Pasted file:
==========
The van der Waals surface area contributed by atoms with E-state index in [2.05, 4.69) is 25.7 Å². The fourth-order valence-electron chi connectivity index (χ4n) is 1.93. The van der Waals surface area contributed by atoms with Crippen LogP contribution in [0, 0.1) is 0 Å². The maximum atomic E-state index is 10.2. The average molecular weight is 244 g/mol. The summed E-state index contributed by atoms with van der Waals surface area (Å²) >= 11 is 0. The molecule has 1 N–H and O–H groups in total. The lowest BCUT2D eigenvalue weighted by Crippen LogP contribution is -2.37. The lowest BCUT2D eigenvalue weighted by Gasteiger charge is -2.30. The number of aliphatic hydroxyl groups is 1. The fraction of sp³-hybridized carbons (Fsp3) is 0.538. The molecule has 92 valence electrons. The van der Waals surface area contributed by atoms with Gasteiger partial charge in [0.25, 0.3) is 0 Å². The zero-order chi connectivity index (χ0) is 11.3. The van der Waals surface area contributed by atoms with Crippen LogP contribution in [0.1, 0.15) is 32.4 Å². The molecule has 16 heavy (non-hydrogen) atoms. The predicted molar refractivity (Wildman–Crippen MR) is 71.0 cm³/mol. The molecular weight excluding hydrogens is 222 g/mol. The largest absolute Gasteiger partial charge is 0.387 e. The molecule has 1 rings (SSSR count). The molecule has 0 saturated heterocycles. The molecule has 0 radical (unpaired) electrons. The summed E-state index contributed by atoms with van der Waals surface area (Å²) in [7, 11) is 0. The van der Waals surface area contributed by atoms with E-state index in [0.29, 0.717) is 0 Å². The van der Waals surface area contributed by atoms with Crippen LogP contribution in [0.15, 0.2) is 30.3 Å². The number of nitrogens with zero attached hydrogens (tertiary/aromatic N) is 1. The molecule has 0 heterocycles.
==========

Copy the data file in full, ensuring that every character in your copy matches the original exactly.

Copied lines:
The van der Waals surface area contributed by atoms with E-state index in [2.05, 4.69) is 25.7 Å². The fourth-order valence-electron chi connectivity index (χ4n) is 1.93. The van der Waals surface area contributed by atoms with Crippen LogP contribution in [0, 0.1) is 0 Å². The maximum atomic E-state index is 10.2. The average molecular weight is 244 g/mol. The summed E-state index contributed by atoms with van der Waals surface area (Å²) >= 11 is 0. The molecule has 1 N–H and O–H groups in total. The lowest BCUT2D eigenvalue weighted by Crippen LogP contribution is -2.37. The lowest BCUT2D eigenvalue weighted by Gasteiger charge is -2.30. The number of aliphatic hydroxyl groups is 1. The fraction of sp³-hybridized carbons (Fsp3) is 0.538. The molecule has 92 valence electrons. The van der Waals surface area contributed by atoms with Gasteiger partial charge in [0.25, 0.3) is 0 Å². The zero-order chi connectivity index (χ0) is 11.3. The van der Waals surface area contributed by atoms with Crippen LogP contribution in [0.1, 0.15) is 32.4 Å². The molecule has 16 heavy (non-hydrogen) atoms. The predicted molar refractivity (Wildman–Crippen MR) is 71.0 cm³/mol. The molecular weight excluding hydrogens is 222 g/mol. The largest absolute Gasteiger partial charge is 0.387 e. The molecule has 1 rings (SSSR count). The molecule has 0 saturated heterocycles. The molecule has 0 radical (unpaired) electrons. The summed E-state index contributed by atoms with van der Waals surface area (Å²) in [7, 11) is 0. The van der Waals surface area contributed by atoms with E-state index in [0.29, 0.717) is 0 Å². The van der Waals surface area contributed by atoms with Crippen LogP contribution in [0.15, 0.2) is 30.3 Å². The number of nitrogens with zero attached hydrogens (tertiary/aromatic N) is 1. The molecule has 0 heterocycles.